Hut Falkenhagen in Hamburg – The head outfitters

Just a few minutes from the town hall in Schauenburger Straße is the Hamburg hat store run by the Falkenhagen family. The façade and interior look modern, yet we are dealing with a traditional store. It was founded in 1916 by Anna Falkenhagen. The first store was located in Schanzenstraße, and in 1934 another was opened on Valentinskamp. Hans, the founder’s son, took over the store in Schanzenstraße. Grandsons Sünke and Uwe stood behind the counter in the store on Valentinskamp. In 1972, Hut Falkenhagen moved to Bleichenbrücke, and in 1979 to Johannisstraße, very close to the town hall.

Hut Falkenhagen moved to its current location in 2014. This is the fifth location in 102 years. Sabine and Jens Falkenhagen are the 4th generation to wear the hat when it comes to headgear. The two are great-grandchildren of the founder Anna. They offer a wide range of hats, caps and caps in the store. What is not on the shelf or in stock can usually be obtained. If, exceptionally, this does not work or the customer’s request is very unusual, it can be fulfilled in the company’s workshop. Hats and caps are also repaired, altered or cleaned there.

Hats and caps are no longer as important today as they were in 1916, when the first store was founded. Nevertheless, headgear has remained important. The meaning has changed from a mandatory accessory to a stylistic freestyle. Unless the hat or cap simply fulfills a practical purpose, e.g. as protection from rain, sun, wind or frost. How the purpose is fulfilled is again a question of fashion or style. The waxed fabric hat is just as effective against the rain as the nylon bucket hat, while light-colored fabric is just as effective in the sun as the woven palm straw of the Panama hat.

When we visit Falkenhagen, there is a big rush. One customer tries on classic felt hats, another is shown sun hats. Another customer is waiting for his beret, which has just been widened in the workshop. It still needs to cool down a little after treatment with steam. Jens Falkenhagen explains that the typical French headgear shrinks a little over time due to the body heat that the head radiates. This is quite normal and can be remedied. While the beret continues to cool, the milliner works on a trilby, replacing the trimming. A customer who inherited the hat from her father would like to have the brown silk ribbon hatband replaced with a green satin one.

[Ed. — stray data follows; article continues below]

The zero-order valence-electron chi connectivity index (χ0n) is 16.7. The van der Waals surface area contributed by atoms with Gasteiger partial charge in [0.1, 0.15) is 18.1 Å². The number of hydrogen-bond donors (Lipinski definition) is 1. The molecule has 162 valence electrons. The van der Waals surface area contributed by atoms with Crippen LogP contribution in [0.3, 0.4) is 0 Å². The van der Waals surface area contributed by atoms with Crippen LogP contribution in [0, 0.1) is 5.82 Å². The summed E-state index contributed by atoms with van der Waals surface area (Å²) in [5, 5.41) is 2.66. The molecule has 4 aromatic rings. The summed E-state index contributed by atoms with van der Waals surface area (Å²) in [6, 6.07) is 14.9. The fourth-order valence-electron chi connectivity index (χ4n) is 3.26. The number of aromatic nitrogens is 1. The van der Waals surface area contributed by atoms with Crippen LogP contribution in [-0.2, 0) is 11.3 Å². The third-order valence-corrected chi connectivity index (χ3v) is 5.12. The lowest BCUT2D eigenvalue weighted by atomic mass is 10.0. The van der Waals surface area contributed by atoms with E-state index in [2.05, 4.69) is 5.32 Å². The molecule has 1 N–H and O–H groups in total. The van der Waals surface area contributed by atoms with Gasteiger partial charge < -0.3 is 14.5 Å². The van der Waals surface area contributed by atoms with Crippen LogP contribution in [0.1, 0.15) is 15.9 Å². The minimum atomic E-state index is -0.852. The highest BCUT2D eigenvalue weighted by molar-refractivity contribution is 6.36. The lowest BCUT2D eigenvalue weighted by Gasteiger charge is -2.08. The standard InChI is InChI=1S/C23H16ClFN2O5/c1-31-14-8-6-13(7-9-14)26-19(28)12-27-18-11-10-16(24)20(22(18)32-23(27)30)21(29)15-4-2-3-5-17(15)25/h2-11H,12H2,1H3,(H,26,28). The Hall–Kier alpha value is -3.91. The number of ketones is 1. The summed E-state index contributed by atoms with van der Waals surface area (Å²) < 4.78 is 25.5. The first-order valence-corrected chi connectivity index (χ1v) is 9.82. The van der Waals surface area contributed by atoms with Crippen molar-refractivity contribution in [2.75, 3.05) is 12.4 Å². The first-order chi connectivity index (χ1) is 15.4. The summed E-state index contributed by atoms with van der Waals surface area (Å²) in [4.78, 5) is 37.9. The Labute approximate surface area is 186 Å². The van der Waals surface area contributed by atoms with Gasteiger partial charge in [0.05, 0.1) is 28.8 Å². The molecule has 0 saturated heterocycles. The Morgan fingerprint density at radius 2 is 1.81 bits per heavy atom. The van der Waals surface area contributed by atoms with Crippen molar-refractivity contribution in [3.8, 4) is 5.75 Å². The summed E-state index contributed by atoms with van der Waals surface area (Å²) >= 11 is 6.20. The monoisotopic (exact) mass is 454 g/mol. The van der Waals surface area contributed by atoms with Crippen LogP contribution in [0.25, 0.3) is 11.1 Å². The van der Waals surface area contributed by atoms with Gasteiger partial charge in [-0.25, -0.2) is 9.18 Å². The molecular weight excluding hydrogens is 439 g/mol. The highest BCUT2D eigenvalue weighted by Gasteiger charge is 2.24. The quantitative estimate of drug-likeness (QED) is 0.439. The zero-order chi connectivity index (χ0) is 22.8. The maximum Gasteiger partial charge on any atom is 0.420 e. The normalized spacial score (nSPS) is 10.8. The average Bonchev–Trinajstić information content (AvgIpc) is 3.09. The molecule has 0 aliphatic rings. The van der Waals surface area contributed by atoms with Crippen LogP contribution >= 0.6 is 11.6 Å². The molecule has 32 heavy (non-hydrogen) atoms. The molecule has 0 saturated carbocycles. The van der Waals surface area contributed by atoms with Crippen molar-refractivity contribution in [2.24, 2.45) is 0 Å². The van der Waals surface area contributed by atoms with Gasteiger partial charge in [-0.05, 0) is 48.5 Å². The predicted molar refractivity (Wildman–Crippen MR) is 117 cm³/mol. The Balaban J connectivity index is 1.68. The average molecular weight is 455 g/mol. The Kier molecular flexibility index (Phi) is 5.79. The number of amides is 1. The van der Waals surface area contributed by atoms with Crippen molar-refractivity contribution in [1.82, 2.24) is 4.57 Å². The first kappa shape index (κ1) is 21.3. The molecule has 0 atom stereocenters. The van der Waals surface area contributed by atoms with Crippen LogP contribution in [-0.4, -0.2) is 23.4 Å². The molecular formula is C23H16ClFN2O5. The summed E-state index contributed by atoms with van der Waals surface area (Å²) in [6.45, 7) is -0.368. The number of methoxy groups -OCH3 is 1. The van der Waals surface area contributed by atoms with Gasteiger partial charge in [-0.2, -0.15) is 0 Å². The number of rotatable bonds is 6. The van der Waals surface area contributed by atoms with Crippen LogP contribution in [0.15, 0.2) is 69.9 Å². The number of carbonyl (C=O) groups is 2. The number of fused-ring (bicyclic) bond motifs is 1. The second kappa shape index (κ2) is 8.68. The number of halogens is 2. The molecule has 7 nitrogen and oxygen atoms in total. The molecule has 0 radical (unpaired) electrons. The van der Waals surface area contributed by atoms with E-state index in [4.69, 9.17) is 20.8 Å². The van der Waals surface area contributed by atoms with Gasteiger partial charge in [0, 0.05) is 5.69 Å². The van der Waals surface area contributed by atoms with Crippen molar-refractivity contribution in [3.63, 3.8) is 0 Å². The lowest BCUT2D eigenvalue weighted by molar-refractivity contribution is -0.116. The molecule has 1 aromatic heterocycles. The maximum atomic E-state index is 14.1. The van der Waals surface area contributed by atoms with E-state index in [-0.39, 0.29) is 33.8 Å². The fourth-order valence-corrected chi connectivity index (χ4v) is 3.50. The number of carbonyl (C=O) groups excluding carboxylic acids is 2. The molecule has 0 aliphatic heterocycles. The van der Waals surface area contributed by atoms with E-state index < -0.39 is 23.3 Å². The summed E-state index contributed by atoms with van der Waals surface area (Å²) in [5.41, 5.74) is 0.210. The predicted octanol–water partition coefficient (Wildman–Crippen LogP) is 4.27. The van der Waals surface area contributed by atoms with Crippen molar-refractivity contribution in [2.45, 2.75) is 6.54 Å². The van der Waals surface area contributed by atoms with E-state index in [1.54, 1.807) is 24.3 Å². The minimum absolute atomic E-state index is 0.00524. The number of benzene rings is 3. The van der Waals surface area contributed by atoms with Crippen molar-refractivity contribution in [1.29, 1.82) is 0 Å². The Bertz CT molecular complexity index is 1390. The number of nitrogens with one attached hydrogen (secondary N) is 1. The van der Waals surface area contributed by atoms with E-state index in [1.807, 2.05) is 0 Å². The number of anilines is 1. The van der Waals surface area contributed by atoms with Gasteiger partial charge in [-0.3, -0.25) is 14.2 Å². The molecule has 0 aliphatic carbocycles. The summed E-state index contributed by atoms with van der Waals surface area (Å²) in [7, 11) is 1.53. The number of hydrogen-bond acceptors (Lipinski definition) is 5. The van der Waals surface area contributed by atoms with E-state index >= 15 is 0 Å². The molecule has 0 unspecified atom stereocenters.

A new customer enters the store, looking for initial letters for the sweatband of his hat. Jens Falkenhagen goes into the workshop and takes out the selection of letters. They are made of very thin sheet metal and sorted alphabetically. Unfortunately, not all letters are available and the supplier no longer exists. But the customer is lucky, there are still the right letters for his first name and surname. They are attached to the hatband using a small special tool. This gives the hat an individual touch, but originally the initial letters were primarily intended to prevent confusion. There used to be so many hats hanging in the wardrobe that it was easy to miss the mark

At the end, Jens Falkenhagen shows us another flea market find: a Homburger made of the finest hair felt, with the print on the inside of the hat identifying it as a product of the house. Jens Falkenhagen cannot say exactly when it was made and sold. But he is probably 50 or 60 years old. “It’s almost impossible to get hair that fine these days,” explains Jens Falkenhagen. “Except for us,” he adds with a wink. And shows us some top qualities from the range. They cost a little more, of course, but they also last a very long time. Provided you look after them a little and make sure they are handled correctly. “Please don’t touch the top of the hat when you put it on or take it off, it’s better to use both hands on the brim,” explains the expert. Over the years, the fabric can wear out and a hole can appear. This can be patched up, but it doesn’t have to happen in the first place.